Color and Reflectivity in Interior Spaces

Presented by: Esther Hagenlocher, Landry Smith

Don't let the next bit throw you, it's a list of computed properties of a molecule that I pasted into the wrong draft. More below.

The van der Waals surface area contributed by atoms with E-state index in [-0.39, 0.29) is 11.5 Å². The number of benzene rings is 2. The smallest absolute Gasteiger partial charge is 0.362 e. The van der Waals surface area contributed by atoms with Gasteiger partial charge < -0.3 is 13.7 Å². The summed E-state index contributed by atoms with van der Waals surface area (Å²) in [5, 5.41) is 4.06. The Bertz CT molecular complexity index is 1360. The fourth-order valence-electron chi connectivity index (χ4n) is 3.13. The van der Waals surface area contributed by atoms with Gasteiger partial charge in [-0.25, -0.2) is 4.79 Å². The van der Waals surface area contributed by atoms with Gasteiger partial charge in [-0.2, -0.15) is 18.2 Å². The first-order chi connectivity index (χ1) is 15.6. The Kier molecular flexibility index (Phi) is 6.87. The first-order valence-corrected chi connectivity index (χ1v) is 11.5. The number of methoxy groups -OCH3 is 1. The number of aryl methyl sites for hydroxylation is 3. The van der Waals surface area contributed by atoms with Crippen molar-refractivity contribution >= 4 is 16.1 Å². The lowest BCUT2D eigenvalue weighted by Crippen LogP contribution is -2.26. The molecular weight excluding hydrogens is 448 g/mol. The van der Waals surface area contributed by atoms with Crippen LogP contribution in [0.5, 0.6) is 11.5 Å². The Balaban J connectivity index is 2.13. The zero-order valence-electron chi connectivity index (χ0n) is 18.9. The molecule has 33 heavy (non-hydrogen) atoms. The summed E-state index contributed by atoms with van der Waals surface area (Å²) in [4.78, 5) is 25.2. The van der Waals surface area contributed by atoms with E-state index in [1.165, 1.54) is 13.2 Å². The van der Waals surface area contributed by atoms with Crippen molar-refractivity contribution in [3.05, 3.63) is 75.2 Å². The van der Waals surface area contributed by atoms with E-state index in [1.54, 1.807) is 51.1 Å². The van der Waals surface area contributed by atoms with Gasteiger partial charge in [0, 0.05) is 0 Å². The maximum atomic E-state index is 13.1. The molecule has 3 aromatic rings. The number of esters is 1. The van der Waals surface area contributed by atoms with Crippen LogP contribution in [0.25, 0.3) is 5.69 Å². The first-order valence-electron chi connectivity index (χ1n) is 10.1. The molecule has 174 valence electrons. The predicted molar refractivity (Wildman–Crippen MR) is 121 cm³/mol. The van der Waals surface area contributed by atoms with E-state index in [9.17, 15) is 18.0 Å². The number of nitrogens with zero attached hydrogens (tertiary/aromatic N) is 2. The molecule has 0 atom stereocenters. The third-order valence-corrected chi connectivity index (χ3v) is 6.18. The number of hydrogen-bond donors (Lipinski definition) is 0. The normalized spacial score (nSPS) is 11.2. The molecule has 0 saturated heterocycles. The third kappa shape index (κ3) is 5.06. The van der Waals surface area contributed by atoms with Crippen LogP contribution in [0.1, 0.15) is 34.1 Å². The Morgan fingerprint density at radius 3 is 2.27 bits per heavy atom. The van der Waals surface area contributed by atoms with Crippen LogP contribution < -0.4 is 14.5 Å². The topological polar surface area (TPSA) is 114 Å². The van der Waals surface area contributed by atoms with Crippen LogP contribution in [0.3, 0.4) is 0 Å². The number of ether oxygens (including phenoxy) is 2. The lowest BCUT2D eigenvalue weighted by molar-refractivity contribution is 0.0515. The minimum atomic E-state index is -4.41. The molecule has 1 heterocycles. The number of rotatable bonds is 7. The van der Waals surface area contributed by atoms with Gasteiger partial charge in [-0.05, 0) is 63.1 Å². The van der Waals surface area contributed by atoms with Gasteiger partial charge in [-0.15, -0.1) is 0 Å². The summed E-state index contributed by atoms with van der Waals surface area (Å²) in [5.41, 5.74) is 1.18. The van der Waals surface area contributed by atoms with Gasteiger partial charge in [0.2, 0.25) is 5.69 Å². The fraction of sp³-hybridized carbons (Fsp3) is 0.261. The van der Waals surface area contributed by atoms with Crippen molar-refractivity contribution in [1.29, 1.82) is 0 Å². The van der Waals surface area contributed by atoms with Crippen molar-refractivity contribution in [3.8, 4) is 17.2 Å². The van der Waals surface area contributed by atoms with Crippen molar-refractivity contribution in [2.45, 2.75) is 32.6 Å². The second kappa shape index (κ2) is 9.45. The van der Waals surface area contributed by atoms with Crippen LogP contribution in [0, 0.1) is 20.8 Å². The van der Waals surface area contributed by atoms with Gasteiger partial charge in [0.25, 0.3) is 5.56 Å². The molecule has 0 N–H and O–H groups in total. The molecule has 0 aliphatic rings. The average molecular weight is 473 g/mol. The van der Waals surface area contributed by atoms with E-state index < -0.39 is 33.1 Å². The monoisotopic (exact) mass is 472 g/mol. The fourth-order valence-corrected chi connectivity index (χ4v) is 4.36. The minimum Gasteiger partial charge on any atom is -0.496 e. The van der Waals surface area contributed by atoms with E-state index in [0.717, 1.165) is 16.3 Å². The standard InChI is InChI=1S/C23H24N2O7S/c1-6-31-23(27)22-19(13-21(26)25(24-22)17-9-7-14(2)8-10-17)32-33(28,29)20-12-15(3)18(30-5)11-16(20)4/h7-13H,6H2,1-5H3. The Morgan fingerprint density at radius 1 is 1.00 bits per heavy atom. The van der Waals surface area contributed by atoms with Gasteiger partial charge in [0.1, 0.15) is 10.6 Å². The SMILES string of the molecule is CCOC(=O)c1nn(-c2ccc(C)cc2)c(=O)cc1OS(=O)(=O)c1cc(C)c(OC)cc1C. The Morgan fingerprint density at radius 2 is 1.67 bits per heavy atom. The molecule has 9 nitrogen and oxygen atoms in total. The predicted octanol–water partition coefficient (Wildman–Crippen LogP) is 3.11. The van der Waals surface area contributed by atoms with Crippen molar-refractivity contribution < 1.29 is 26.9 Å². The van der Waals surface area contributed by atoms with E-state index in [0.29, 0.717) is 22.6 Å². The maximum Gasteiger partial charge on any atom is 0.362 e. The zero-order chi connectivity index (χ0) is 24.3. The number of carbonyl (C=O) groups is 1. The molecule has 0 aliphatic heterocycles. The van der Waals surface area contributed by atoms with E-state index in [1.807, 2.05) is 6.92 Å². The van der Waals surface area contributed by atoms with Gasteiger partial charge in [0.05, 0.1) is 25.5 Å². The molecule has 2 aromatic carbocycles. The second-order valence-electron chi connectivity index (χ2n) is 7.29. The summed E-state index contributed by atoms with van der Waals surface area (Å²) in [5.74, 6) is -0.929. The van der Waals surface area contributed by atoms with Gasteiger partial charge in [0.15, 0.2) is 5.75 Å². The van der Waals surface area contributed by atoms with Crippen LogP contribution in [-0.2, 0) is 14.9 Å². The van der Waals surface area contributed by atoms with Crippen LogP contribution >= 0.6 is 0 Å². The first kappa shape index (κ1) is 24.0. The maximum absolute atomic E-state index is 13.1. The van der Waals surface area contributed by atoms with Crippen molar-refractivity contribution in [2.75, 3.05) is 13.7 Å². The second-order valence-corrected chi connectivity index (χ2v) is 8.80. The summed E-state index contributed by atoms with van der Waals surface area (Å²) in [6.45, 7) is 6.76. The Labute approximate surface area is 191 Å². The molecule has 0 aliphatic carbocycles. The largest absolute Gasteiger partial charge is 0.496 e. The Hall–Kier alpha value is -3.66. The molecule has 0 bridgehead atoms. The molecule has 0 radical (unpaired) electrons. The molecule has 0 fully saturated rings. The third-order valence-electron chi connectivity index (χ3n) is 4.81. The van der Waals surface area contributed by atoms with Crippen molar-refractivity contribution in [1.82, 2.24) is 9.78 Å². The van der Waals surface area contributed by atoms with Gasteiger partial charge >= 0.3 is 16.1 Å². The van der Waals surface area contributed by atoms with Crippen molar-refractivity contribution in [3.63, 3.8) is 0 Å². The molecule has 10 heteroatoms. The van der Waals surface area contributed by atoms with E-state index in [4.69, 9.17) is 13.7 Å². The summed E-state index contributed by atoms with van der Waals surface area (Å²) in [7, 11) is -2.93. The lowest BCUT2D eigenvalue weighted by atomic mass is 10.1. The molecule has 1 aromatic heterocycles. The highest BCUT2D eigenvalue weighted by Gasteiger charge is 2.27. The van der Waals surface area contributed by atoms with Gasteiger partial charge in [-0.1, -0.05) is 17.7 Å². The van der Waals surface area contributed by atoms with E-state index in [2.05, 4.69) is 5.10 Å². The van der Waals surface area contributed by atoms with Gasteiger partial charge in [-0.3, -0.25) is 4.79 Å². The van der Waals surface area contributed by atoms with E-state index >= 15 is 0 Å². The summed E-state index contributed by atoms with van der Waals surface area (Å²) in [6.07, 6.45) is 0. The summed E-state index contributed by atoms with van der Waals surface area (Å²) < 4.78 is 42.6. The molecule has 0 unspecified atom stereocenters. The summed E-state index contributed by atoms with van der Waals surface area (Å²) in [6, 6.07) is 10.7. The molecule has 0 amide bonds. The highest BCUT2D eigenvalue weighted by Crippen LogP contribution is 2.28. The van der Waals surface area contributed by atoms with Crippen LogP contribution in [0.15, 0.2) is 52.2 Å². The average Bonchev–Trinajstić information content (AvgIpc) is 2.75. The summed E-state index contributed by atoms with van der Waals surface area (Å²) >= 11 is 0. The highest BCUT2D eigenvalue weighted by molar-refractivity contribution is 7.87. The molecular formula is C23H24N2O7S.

This research paper focuses on the connection between daylight, color, and color reflectivity in understanding how to optimize reflectance and improve lighting efficiency and visual comfort. Buildings consume 70% of all U.S. electrical energy production, most of it for electrical light. Therefore daylighting is an important strategy to save energy and ultimately reduce greenhouse gases and mitigate global warming and its effects. Reflectivity is also important architecturally in the experience of a space, although rooms are not typically design with highly reflective colors and surfaces. There are several reasons that designers tend to use interior surfaces of low reflectivity. First, colors are perceived to be richer in cultural value such as deep red velvets and dark blues (i.e. colors typically assigned to royalty). Dark wood finishes with low reflectivity like mahogany are perceived to be more desirable; dark floor coverings in interior spaces that have lower reflectivity are also seen as easier to keep clean. The aesthetic values assigned to deep colors in short conflicts with high reflectivity – a far more effective strategy for daylighting. Hypothesis: The average reflectivity of an interior space can be increased without changing people’s perceptions of the color in the space. This can be tested empirically. Three experiments were designed to determine whether interior designers could achieve the perception of deep colors while also providing reflectivity. In Experiment 1, out of twenty-five colors, each group on average correctly evaluated only three colors. All the other colors were perceived to have a higher LRV (Light Reflectance Value) than they actually had. Most colors in the range of 40%-50% were perceived as having a 20% higher reflectivity than was actually the case. This shows that designers tend to overestimate the reflectivity of colors. Colors in the LRV ranges of 0%-9% and 90%-99% were usually correctly perceived. Colors in these ranges were discovered to be much easier for users to evaluate. In Experiment 2, both skilled observers and layman perceived a room to be the most colorful room when it was in the reflectivity range of 30%. In Experiment 3, seven boxes with different shades of red were presented, ranging between 15% and 80% LRV. Despite the actual performance of the LRV, the box with the highly reflective pinkish-red was perceived by all the observers to be the most colorful chroma, contradicting the assumption that colors with the lowest reflectivity values are the most colorful. The eye is capable of making separate judgments about color reflectivity. Daylighting is well documented, as well as the architectural role of reflectivity. However, the connection between daylight and reflectivity lacks thorough study. Although these are preliminary experiments and results, the implications were felt to be of sufficient interest to continue the work. Multiple personal tests are being conducted, including a significant number of studies with human subjects. These results will be evaluated to find a rule for the perception of color, which will lead to design applications for the use of color in interior spaces. These experiments will aid in the designing of color schemes for building interiors. It is of value for the designer to know with a greater degree of skill the colorfulness and the reflectivity of the space and to be able to anticipate both environmental and aesthetic effects.


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